Ultimately, practice makes perfect. But here, I’ve collected a few tips that have helped me build muscle memory and get those braids done quicker. And I’m still learning!

The Clasped Hands Test

Here’s what you do: Clasp your hands behind your head, leaving your palms apart and flat against the back of your head. Now, without unclasping them, shift your hands around to the left side of your head, the front, the right, and back. You’ll notice that at each point, your elbows are facing opposite directions, and at either side one arm is reaching over your head. This is how your arms and hands should be positioned when you’re working on your entire head. If your elbows are together or facing the same direction, you’ll run into the original problem once your row reaches towards the back of your head. Use this test to get into proper hand & arm positions. The sooner you get in the habit, the more consistent and natural it will feel.

BONUS: Watch YouTube Tutorials

I can’t recommend Breanna Rutter enough. She is out here teaching the children how to do all the braids. She’ll get you together.

 

Keep Your Fingers Close to the Scalp

Whenever you pick up hair or exchange hands, always try to keep your grip at the roots, close to the scalp. It’s harder than it sounds. It took me a long time to get it, and my situation was always puffing up or unravelling no matter how tautly I pulled each stitch.

This one just took time (and practice) for my brain to believe all those tutorials where the women were just stitching away using only their fingertips. I didn’t need 2 inches of slack to execute the complicated hand maneuvers, nor did I need to use my whole hand to hold on for dear life, lest everything slip free and I lose my place. It’s in the grip, not the tension, so when done correctly, you shouldn’t get hand cramps or an aching scalp.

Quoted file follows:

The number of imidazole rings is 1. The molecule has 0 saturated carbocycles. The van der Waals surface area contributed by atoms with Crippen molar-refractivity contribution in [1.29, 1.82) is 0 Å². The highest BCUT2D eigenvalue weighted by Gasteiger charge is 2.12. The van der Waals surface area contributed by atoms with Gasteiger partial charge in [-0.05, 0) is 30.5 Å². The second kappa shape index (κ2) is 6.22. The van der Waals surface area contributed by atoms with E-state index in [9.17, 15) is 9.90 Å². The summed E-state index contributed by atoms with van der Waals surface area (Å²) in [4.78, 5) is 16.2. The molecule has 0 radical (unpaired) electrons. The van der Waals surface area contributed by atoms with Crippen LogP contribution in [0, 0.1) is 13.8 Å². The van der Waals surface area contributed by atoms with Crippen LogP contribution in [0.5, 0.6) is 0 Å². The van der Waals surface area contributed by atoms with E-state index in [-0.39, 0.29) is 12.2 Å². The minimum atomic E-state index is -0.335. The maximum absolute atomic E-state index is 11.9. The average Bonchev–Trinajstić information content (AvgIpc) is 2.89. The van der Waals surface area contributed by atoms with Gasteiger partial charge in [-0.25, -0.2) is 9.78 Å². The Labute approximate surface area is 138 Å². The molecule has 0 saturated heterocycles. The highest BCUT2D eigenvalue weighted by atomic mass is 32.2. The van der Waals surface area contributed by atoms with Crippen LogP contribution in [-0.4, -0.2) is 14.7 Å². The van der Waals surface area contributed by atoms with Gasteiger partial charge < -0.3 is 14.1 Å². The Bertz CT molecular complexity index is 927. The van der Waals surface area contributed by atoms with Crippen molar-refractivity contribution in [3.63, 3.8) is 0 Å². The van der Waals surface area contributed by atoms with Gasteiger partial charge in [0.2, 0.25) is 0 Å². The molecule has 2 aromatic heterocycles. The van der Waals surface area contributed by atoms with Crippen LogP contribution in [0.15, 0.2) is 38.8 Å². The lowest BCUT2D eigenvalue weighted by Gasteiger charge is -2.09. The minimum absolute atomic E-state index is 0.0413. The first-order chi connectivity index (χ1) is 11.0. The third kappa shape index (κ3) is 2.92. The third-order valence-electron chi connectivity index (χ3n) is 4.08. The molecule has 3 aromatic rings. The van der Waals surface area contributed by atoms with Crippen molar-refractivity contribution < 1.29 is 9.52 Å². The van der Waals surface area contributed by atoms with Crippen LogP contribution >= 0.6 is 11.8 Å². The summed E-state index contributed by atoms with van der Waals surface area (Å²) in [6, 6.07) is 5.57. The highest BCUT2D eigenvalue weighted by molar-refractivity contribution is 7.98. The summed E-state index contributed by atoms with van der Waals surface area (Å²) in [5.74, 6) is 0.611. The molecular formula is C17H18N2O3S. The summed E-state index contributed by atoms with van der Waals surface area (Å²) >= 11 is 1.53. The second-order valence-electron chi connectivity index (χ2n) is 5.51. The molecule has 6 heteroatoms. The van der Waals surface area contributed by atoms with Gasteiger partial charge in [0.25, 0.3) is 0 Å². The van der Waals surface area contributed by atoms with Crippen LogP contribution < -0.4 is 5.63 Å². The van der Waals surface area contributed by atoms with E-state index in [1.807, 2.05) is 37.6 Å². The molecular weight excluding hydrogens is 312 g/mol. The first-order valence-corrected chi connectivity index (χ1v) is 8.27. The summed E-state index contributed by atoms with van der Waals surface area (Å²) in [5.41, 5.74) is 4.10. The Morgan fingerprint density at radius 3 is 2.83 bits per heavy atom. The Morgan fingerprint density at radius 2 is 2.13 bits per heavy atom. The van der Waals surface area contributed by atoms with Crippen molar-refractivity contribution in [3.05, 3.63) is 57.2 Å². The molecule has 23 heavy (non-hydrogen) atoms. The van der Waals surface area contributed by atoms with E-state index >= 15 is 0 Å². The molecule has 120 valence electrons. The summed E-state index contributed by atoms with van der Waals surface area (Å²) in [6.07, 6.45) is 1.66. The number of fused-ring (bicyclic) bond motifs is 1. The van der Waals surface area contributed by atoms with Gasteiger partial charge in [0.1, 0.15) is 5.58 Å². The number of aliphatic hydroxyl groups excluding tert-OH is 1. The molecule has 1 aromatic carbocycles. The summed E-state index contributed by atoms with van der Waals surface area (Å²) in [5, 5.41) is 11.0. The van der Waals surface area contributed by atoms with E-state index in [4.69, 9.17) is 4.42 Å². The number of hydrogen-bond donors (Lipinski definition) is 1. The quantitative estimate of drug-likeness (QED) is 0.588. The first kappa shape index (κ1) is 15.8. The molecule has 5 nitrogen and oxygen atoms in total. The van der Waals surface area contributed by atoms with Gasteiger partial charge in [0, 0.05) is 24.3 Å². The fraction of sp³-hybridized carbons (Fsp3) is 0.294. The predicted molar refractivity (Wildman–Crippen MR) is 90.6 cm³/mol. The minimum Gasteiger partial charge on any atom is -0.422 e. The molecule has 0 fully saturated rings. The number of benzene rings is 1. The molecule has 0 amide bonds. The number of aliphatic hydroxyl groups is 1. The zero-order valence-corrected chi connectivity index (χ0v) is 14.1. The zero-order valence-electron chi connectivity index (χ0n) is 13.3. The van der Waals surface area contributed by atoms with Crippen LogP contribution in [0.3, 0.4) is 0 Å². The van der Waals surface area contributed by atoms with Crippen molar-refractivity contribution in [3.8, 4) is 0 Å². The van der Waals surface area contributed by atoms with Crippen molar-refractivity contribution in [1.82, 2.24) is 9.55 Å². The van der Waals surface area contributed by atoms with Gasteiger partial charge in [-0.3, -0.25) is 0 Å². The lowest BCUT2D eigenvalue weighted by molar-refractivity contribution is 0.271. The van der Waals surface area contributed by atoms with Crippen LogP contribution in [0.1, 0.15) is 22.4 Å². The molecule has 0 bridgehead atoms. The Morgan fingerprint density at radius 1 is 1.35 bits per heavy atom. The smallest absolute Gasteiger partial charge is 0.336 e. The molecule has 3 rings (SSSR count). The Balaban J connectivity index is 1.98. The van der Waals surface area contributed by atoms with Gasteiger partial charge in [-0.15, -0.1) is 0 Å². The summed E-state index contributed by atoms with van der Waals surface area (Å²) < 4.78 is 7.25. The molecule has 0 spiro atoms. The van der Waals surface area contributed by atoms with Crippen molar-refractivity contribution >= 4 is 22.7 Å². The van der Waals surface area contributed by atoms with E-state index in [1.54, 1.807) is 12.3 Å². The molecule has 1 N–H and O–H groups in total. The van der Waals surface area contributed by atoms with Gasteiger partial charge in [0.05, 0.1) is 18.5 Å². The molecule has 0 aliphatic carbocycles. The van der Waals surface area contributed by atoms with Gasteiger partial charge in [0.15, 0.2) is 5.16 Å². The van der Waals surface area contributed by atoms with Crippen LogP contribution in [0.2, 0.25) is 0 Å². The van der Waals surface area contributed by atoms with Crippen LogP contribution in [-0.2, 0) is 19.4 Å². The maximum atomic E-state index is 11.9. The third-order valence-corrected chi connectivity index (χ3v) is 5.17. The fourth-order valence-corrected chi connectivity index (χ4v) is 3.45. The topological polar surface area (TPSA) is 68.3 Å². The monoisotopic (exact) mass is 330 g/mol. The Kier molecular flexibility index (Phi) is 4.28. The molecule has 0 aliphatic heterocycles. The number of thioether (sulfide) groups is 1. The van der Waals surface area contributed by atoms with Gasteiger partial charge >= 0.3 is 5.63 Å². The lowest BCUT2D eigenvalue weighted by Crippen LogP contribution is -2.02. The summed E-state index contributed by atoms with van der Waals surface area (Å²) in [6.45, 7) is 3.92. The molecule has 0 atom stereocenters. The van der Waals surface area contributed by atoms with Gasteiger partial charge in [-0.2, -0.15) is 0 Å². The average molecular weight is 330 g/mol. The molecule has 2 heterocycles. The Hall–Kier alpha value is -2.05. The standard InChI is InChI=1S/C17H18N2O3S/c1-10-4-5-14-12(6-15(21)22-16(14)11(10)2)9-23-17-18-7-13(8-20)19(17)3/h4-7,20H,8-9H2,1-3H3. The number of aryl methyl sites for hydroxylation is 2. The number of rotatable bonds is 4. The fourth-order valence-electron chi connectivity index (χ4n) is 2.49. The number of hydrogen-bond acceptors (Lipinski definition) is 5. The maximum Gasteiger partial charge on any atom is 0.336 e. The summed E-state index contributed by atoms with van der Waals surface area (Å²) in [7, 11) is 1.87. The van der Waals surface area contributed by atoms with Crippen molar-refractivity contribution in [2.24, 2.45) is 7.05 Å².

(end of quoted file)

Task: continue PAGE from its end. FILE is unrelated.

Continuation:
BONUS: Relax

If your styling sessions take as long as mine, the tension and strain will creep in. Every so often, straighten your back and drop your shoulders. Shake out any tightness in your fingers. Take breaks when you need to!

 

If You Can’t Let Go, You’re Doing it the Hard Way

When braiding or twisting along the scalp, you should be exchanging hands, not permanently holding hair in both. Whenever you execute a stitch, it should always leave one hand free.

This was so critical for me to master. Aside from providing the opportunity to detangle any clingy strands, having a free hand distinguishes which hand should be doing what job next. Again, I used to be inclined to hold on for dear life, but the more videos I watched and practiced, the better I understood.

BONUS: Tips for Those Parts

Hand coordination is hard, but making straight parts is time-consuming. For that I have three tips:

  1. Do a rough part with your hands first, just to get most of the hair out of the way. Then go in with your comb.
  2. Getting straight parts in the back of your head is a challenge when you don’t have hands-free mirrors to see. Instead of parting and checking multiple times, look in the mirror and use the thumb and middle finger of your non-dominant hand to mark the start and end of where you want the part. Then, like connect the dots, draw your comb from one finger to the other. Parting blindly this way will take fewer tries to get it right.
  3. 4c/4b hair, or just clingy when dry and pliable when wet? Make your parts ahead of time after a wash. I recently started doing this, and comparatively, I breeze through those parts when my hair is wet. I create my parts, let those sections dry in some stretched twists, and the next day I install my long-term protective style.

 

I hope you found some of these tips helpful. If so, like this post! How often do you protective style? Are you into protective styles currently or nah? Leave a comment below. And if you’re a fan of The Pursuit, subscribe and follow me @edinPON.

 

 

 

 


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Finger Detangling

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Some people do it in the shower. Some people do it with oil. Some people use tools such as combs or brushes. I’m talking about detangling natural hair, and everyone’s got their own technique as well as favorite products for the job.